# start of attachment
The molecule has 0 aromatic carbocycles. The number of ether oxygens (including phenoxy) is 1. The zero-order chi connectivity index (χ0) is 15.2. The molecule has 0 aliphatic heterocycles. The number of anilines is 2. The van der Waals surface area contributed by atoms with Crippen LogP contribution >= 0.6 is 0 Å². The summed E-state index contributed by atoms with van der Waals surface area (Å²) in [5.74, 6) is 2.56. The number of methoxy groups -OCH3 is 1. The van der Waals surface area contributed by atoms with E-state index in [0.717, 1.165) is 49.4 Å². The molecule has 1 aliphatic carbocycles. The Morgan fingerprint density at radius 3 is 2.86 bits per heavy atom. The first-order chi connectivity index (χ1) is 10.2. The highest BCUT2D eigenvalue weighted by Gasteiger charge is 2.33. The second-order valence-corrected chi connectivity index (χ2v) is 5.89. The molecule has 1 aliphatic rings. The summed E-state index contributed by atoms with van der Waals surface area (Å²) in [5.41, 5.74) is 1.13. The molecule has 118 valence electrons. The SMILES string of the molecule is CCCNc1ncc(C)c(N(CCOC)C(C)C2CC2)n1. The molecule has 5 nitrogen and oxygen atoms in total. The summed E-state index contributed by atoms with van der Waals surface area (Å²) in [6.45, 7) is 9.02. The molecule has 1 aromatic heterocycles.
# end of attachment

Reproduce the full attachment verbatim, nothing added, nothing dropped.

The molecule has 0 aromatic carbocycles. The number of ether oxygens (including phenoxy) is 1. The zero-order chi connectivity index (χ0) is 15.2. The molecule has 0 aliphatic heterocycles. The number of anilines is 2. The van der Waals surface area contributed by atoms with Crippen LogP contribution >= 0.6 is 0 Å². The summed E-state index contributed by atoms with van der Waals surface area (Å²) in [5.74, 6) is 2.56. The number of methoxy groups -OCH3 is 1. The van der Waals surface area contributed by atoms with E-state index in [0.717, 1.165) is 49.4 Å². The molecule has 1 aliphatic carbocycles. The Morgan fingerprint density at radius 3 is 2.86 bits per heavy atom. The first-order chi connectivity index (χ1) is 10.2. The highest BCUT2D eigenvalue weighted by Gasteiger charge is 2.33. The second-order valence-corrected chi connectivity index (χ2v) is 5.89. The molecule has 1 aliphatic rings. The summed E-state index contributed by atoms with van der Waals surface area (Å²) in [5.41, 5.74) is 1.13. The molecule has 118 valence electrons. The SMILES string of the molecule is CCCNc1ncc(C)c(N(CCOC)C(C)C2CC2)n1. The molecule has 5 nitrogen and oxygen atoms in total. The summed E-state index contributed by atoms with van der Waals surface area (Å²) in [6.45, 7) is 9.02. The molecule has 1 aromatic heterocycles.